Ramseur Wasn’t Built In A Day
Hello. It’s been a minute since I had anything to report. We had an election and pretty much elected a new government for ourselves. We also hired a new town clerk, Gwen French. I hope by now that everyone in town has made her feel welcome. Her skills have been sorely needed and her efforts are indeed much appreciated.
You might have noticed that I’ve only been posting the videos of the monthly Board of Commissioners meetings since the election. Some have suggested that I’m giving the new mayor and commissioners less scrutiny or going easier on them than I did the last administration.
Rest assured that any act of deception or corruption by anyone in our local government will never go unmentioned in this space. The new board has publicly committed to working together, as transparently as possible, with as much citizen involvement as we’ll give them. All have continued to voluntarily send me copies of their email communications since being sworn in last December.
That’s not to say there hasn’t been anything to report. There’s been no shortage of controversy or citizen concerns during the recent transition in our governing body. I could have written about how the former mayor reset the mayor’s cellphone and computer on his way out the door, wiping out years of contacts and correspondence that the mayor, no matter who occupies that chair, needs in order to best represent our town.
I could have demanded to know why the former mayor was seen removing files from his office the day after the election. I could have demanded to know about documents that several citizens reported seeing now former Commissioner Cheek shredding in the days following the election, but that would be hearsay, because I didn’t personally see nor did I have the time or energy to pursue either story.
I could have written about how the fire truck the previous board voted to purchase, with at least $16,000 to be financed, was instead paid for in full out of funds “on hand”, creating a potential budget shortfall, and adding to the general chaos that appears to have been the last four months of the previous administration. Commissioner Parrish is now working to obtain the loan needed to prevent that shortfall.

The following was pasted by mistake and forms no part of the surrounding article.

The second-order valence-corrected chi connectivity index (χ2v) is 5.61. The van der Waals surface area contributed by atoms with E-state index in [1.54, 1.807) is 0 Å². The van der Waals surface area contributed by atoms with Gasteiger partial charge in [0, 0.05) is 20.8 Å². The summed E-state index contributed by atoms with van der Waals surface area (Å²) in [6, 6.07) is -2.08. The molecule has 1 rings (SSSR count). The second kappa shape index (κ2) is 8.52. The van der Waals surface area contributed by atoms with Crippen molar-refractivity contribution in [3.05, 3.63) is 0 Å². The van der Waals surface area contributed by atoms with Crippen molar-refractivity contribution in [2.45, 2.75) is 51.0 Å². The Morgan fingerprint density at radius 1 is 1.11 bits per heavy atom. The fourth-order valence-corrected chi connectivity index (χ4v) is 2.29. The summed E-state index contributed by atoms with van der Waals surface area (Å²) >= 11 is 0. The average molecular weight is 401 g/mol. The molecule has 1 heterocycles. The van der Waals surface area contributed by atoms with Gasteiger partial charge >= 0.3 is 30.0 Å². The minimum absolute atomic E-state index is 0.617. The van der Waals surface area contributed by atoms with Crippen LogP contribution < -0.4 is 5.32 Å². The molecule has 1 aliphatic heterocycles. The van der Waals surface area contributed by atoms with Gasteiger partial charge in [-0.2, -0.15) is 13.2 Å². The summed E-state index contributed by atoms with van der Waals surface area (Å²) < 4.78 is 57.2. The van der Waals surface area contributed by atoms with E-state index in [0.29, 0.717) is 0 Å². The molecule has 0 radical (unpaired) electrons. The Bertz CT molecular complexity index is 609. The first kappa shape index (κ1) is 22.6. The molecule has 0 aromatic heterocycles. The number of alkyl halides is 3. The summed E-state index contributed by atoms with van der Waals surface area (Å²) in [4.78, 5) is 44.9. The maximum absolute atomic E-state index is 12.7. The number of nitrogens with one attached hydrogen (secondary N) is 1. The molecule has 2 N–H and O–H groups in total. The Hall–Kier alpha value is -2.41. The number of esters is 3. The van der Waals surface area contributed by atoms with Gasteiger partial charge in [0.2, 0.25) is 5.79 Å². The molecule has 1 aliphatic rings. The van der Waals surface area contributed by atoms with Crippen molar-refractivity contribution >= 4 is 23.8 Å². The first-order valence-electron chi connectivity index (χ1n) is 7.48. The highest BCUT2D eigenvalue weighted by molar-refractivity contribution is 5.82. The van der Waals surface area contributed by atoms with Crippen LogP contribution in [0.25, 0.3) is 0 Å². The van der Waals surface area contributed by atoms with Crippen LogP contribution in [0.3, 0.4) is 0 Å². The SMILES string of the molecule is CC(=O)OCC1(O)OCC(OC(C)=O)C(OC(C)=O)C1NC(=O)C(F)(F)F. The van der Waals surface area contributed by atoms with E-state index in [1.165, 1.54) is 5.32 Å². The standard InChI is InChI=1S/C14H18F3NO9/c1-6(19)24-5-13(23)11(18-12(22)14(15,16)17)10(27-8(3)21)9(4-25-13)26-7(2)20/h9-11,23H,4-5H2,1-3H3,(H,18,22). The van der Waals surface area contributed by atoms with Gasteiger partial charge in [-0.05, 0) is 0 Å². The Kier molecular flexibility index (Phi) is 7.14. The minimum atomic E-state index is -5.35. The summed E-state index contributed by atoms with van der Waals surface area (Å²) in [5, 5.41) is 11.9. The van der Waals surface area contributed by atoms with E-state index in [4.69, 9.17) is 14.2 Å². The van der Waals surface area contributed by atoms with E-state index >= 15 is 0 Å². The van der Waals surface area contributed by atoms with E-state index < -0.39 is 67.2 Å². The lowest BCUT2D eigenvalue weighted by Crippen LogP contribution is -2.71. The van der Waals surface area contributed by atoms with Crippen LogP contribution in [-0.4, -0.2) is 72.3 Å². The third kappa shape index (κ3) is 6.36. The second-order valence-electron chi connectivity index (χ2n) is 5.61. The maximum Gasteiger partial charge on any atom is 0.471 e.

I could tell you bits and pieces of lots of things I’ve seen, heard, read, or been told over the past few months, but of all these things I only know part of the story, and anything more I could say would be speculation, and that’s not what this work is about.
I can tell you that Commissioner McIntosh has hired a company to bring in a bucket truck next week to take down the Christmas decorations downtown that Suez should have removed, one way or another, weeks ago. I’ve seen the emails about that. As far as I know all the board members and the mayor are copying me on all their non-confidential emails.
At the pre-agenda meeting the board held last Monday, January 20, it was suggested and several commissioners stated that they had already been considering adding several new citizen advisory boards to support each department. Since I’ve spent most of my adult life in utilities and infrastructure, specifically underground utility damage prevention and mapping, public works or water/sewer is my ballpark, and I plan to volunteer to serve on that advisory committee.
Getting back to the “mess” the new administration has inherited, the email re-printed below offers one very specific example of why the change most of us voted for last November was so badly needed.
From: Jim McIntosh <firstname.lastname@example.org>
Sent: Friday, January 24, 2020 1:12 PM
To: email@example.com; firstname.lastname@example.org;
email@example.com; firstname.lastname@example.org; email@example.com
Subject: 811 regs
My name is Jim McIntosh, I was the Public Works Director for the Town of
Ramseur for 25 years retiring in early 2015 , could you please send us